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Star Trek: Why The Romulans Were Bald In The J.J. Abrams Movies

As J.J. Abrams took the helm of the "Star Trek" franchise, there were plenty of twists and tweaks he applied to the point in the timeline when James T. Kirk (Chris Pine) met his green-blooded BFF-to-be, Spock (Zachary Quinto). One detail involved Romulans, the biological cousins of Vulcans, who shared similar eyebrow styles and pointy ears. In Abrams' "Star Trek," the species have a considerably different appearance from what we had seen in the shows previously. Led by Eric Bana's Nero, any Romulan on-screen was bald, bearing facial and head tattoos. While it might appear like a subtle and interesting detail applied to the Kelvin timeline of "Star Trek," the truth is that the design was so that audiences could tell them apart from Vulcans.

It is certainly a logical approach to making it easier for casual audiences to decipher which pointy-eared alien to keep an eye on. According to TrekMovie.com, back when they were trying to snag any rumor they could in their tractor beam before the film's release, it was confirmed that all actors playing Romulans — whether Bana, his on-screen number two played by Clifton Collins Jr., or background performances — had to give themselves a trim. It was slightly before the film's release that a reason was also established for the Romulan's tattoos, which were backed up by a heartbreaking expansion on events set before the film.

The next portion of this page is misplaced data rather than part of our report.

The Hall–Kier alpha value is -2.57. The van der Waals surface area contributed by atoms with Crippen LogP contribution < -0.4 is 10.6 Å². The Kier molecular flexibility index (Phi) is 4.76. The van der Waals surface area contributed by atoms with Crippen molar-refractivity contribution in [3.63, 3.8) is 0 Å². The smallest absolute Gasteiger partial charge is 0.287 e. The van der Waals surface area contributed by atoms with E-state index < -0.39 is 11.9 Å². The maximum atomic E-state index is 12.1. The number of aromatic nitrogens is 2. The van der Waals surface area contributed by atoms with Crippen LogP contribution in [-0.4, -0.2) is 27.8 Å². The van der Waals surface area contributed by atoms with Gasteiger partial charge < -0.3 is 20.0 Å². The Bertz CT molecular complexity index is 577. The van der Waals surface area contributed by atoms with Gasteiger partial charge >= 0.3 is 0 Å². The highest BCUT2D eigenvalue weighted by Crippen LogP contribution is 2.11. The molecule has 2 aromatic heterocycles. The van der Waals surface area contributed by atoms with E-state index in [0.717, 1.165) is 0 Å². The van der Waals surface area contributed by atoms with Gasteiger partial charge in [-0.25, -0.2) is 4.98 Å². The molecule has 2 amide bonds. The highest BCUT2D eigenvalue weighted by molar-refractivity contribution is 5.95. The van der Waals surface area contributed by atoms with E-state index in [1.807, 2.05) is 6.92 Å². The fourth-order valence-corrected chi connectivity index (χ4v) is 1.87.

A clear-cut explanation revealed the Romulans new look

Before the 2009 film's release, IDW Publishing released a four-issue comic book series called "Star Trek: Countdown," exploring the events that led Nero to get his revenge on the original Spock (Leonard Nimoy). As explained in "Star Trek," Nero's blind rage for the legendary Vulcan is born out of the destruction of Romulus, for which he holds Spock responsible. As captain of the mining vessel, the Narada, Nero and the rest of his crew shaved their heads and inked themselves as a sign of mourning for losing their home planet.

As explained in "Star Trek: Countdown #3," a Romulan tradition during a time of loss saw mourners paint symbols onto their skin, and their gradual fading would signify the passing of the sorrow felt as their own life carried on without those who were lost. Nero and his crew, however, made the tattoos permanent, believing that their lives were over when they lost their home and family. As a result, the ink would never fade.

It's an excellent little detail that "Trek" fans may only have been aware of if they snatched up the books before the film's release. Also, along with "Star Trek: Picard," which expanded on the untold truth of "Star Trek's" Romulans and the failure of the planet being saved, it certainly paints an even stronger argument as to why Eric Bana's Nero is the most dangerous villain in "Star Trek" history